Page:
Animated shows introduce government policies and history of CPC in approachable way
Published: Jun 10, 2021 09:55 PM
Poster of Come on! New Journey Photo: Courtesy of China Review Studio

Poster of Come on! New Journey Photo: Courtesy of China Review Studio

A Chinese animation called Xinzhengcheng, Wuqilai! (lit: Come on! New Journey) debuted online on Thursday. The show seeks to introduce important government policies such as poverty alleviation thorough cute cartoon characters and funny scripts while also tackling overseas misconceptions about these policies.

Another animation Xueyuhuo: Xinzhongguoshizheyanglianchengde (lit: Blood and Fire: This is How New China was Forged) is another example of a cartoon that tries to make serious issues more approachable. Debuting on June 1, the 30-episode show focuses on the history of the founding of the Communist Party of China (CPC) and the Party's growth.

The more recent cartoon consists of 14 episodes - each less than 10 minutes long - that aim to accurately and vividly introduce the how today's modern socialist country was formed. A representative from China Review Studio, the studio behind the show, told the Global Times on Thursday that they spent almost half a year to complete the entire series.

The six main characters on the show are new editors with contrasting personalities who are in charge of an imaginary website.

Each episode is dedicated to a single important policy or political measure launched by the Chinese government, such as recently introduced regulations on e-commerce livestreaming, as well as the country's achievements, like the great archeological discoveries at the Sanxingdui Ruins.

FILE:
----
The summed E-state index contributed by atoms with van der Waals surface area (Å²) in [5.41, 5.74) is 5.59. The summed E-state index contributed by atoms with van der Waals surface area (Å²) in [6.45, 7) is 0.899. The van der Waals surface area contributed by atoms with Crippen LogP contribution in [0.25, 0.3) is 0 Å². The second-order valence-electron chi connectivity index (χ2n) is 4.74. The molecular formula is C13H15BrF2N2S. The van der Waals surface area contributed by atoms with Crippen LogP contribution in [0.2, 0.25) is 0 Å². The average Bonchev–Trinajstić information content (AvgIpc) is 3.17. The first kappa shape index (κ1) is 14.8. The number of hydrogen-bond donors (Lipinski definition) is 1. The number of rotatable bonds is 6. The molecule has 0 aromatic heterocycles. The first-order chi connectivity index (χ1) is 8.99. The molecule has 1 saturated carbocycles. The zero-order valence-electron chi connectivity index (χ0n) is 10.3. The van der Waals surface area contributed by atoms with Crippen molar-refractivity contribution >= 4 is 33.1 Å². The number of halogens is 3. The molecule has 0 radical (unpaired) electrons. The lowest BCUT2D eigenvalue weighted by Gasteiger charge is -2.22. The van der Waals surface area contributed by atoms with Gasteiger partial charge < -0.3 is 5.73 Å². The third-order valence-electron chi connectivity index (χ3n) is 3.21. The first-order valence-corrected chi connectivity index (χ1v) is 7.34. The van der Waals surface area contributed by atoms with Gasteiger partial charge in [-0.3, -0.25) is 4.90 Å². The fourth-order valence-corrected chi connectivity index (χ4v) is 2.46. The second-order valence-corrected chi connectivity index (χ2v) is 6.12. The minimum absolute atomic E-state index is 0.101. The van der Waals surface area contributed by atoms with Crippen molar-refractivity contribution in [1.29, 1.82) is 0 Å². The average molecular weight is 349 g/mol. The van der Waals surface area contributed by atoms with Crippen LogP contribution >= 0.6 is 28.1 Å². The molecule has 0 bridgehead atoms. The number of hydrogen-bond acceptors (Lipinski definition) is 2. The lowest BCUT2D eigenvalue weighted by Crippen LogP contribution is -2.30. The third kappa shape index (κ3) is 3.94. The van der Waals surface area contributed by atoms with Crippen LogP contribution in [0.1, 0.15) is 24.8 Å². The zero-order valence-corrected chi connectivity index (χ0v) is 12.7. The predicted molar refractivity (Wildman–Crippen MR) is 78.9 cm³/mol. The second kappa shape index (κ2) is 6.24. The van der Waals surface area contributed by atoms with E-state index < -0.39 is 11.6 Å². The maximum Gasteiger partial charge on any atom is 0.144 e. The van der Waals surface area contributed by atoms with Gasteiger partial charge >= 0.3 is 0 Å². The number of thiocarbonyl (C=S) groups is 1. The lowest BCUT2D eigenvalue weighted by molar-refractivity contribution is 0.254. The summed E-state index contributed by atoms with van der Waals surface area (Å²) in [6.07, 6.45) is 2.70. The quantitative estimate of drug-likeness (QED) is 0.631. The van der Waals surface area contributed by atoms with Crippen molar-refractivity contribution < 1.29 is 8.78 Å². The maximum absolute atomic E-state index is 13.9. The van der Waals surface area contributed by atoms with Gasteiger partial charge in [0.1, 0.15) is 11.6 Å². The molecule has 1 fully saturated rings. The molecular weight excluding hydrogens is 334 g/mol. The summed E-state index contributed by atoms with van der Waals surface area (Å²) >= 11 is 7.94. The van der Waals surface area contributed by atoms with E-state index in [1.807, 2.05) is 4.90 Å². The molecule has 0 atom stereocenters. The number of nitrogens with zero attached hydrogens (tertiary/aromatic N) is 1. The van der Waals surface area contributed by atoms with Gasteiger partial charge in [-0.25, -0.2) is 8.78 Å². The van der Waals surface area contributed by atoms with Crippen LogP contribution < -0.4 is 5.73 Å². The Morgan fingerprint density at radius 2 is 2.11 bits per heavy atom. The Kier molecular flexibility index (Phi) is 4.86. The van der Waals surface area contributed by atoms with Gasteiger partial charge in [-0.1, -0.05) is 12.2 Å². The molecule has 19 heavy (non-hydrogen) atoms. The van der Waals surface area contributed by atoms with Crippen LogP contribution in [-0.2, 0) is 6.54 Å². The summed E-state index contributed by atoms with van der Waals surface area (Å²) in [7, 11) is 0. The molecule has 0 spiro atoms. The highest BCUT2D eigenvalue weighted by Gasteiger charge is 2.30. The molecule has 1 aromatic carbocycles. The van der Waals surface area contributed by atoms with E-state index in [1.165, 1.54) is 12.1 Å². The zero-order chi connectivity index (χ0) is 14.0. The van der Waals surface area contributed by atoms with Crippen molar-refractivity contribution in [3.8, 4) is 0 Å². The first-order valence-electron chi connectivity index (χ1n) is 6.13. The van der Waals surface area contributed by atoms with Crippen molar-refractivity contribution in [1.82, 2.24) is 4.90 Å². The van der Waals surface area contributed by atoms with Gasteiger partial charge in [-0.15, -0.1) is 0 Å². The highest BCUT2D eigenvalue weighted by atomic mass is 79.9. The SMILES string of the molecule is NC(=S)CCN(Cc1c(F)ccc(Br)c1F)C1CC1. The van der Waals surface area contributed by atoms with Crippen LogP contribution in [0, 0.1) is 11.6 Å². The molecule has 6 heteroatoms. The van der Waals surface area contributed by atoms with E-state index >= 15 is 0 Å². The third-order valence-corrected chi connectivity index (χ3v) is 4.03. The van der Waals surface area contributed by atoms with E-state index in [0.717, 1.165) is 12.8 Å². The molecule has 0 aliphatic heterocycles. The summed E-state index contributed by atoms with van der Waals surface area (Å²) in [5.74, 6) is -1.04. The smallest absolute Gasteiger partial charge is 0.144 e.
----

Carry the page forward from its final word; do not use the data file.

Poster of Come on! New Journey Photo: Courtesy of China Review Studio

Poster of Come on! New Journey Photo: Courtesy of China Review Studio

For example, the second episode tackles some of the misconceptions or questions foreign media often poses about China's poverty relief efforts by depicting a fictional debate between the show's Chinese editors and several foreign reporters. 

The foreign reporters question whether Chinese poverty alleviation achievements are unsustainable, and the Chinese editors explain that government officials carry out poverty relief efforts through multiple fields such as education and culture and use a variety of methods to teach poor rural populations how to use technology to overcome poverty.

The reporters continue to question if China's development and poverty alleviate are based on plundering other countries, and are quickly contradicted as the editors point out that the Chinese government has continually emphasized that the country's development is friendly and win-win.

The issue of vaccines is also touched upon on the show. "Zhongyi," a character representing China's vaccines, flies around the world helping other countries that have been seriously impacted by the COVID-19 pandemic to show how China-made vaccines are helping to curb the pandemic overseas. 

Some African countries gratefully accept Chinese aid and Chinese vaccines play a big role in overcoming the epidemic, while other countries refuse and are hostile to Zhongyi's friendly offering. 

Three episodes of the animation have aired so far.

Each episode of Blood and Fire: This is How New China was Forged, which covers the revolutionary struggle of the CPC from its birth in 1921 to the founding of the People's Republic of China in 1949, is just three minutes long.

The animation depicts significant moments during this 28-year struggle, including the establishment of the Jinggangshan Revolutionary Base in East China' Jiangxi Province in 1928.

"This is so creative! It is interesting and a vivid way to learn about these important national issues," one review wrote.